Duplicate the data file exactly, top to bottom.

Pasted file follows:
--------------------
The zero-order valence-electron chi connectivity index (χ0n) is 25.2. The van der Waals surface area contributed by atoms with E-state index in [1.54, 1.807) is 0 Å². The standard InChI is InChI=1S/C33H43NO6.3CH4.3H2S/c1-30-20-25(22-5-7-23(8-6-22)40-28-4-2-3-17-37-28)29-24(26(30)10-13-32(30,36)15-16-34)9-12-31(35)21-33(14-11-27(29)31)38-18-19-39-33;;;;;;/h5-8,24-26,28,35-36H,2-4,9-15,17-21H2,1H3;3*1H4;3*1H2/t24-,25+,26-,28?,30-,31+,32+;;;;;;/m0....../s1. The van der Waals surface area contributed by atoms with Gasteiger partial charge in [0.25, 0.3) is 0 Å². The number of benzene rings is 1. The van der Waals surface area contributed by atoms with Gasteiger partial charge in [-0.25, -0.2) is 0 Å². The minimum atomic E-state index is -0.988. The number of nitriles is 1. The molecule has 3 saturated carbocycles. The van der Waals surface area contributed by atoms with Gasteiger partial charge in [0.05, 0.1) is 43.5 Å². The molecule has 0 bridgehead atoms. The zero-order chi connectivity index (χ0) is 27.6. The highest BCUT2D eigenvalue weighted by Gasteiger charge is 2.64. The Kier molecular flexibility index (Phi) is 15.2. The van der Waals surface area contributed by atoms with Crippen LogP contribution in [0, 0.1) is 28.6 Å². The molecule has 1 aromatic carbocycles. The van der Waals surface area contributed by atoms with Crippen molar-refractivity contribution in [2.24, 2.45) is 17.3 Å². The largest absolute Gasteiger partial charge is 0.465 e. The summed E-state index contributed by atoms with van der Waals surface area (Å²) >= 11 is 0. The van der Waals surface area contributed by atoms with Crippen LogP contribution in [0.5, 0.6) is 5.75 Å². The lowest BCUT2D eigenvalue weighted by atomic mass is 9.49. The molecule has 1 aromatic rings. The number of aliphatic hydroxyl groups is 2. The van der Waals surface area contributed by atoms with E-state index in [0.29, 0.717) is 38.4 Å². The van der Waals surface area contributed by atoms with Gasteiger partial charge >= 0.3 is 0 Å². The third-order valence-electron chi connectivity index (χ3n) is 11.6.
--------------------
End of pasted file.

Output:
The zero-order valence-electron chi connectivity index (χ0n) is 25.2. The van der Waals surface area contributed by atoms with E-state index in [1.54, 1.807) is 0 Å². The standard InChI is InChI=1S/C33H43NO6.3CH4.3H2S/c1-30-20-25(22-5-7-23(8-6-22)40-28-4-2-3-17-37-28)29-24(26(30)10-13-32(30,36)15-16-34)9-12-31(35)21-33(14-11-27(29)31)38-18-19-39-33;;;;;;/h5-8,24-26,28,35-36H,2-4,9-15,17-21H2,1H3;3*1H4;3*1H2/t24-,25+,26-,28?,30-,31+,32+;;;;;;/m0....../s1. The van der Waals surface area contributed by atoms with Gasteiger partial charge in [0.25, 0.3) is 0 Å². The number of benzene rings is 1. The van der Waals surface area contributed by atoms with Gasteiger partial charge in [-0.25, -0.2) is 0 Å². The minimum atomic E-state index is -0.988. The number of nitriles is 1. The molecule has 3 saturated carbocycles. The van der Waals surface area contributed by atoms with Gasteiger partial charge in [0.05, 0.1) is 43.5 Å². The molecule has 0 bridgehead atoms. The zero-order chi connectivity index (χ0) is 27.6. The highest BCUT2D eigenvalue weighted by Gasteiger charge is 2.64. The Kier molecular flexibility index (Phi) is 15.2. The van der Waals surface area contributed by atoms with Crippen LogP contribution in [0, 0.1) is 28.6 Å². The molecule has 1 aromatic carbocycles. The van der Waals surface area contributed by atoms with Crippen molar-refractivity contribution in [2.24, 2.45) is 17.3 Å². The largest absolute Gasteiger partial charge is 0.465 e. The summed E-state index contributed by atoms with van der Waals surface area (Å²) >= 11 is 0. The van der Waals surface area contributed by atoms with Crippen LogP contribution in [0.5, 0.6) is 5.75 Å². The lowest BCUT2D eigenvalue weighted by atomic mass is 9.49. The molecule has 1 aromatic rings. The number of aliphatic hydroxyl groups is 2. The van der Waals surface area contributed by atoms with E-state index in [0.29, 0.717) is 38.4 Å². The van der Waals surface area contributed by atoms with Gasteiger partial charge >= 0.3 is 0 Å². The third-order valence-electron chi connectivity index (χ3n) is 11.6.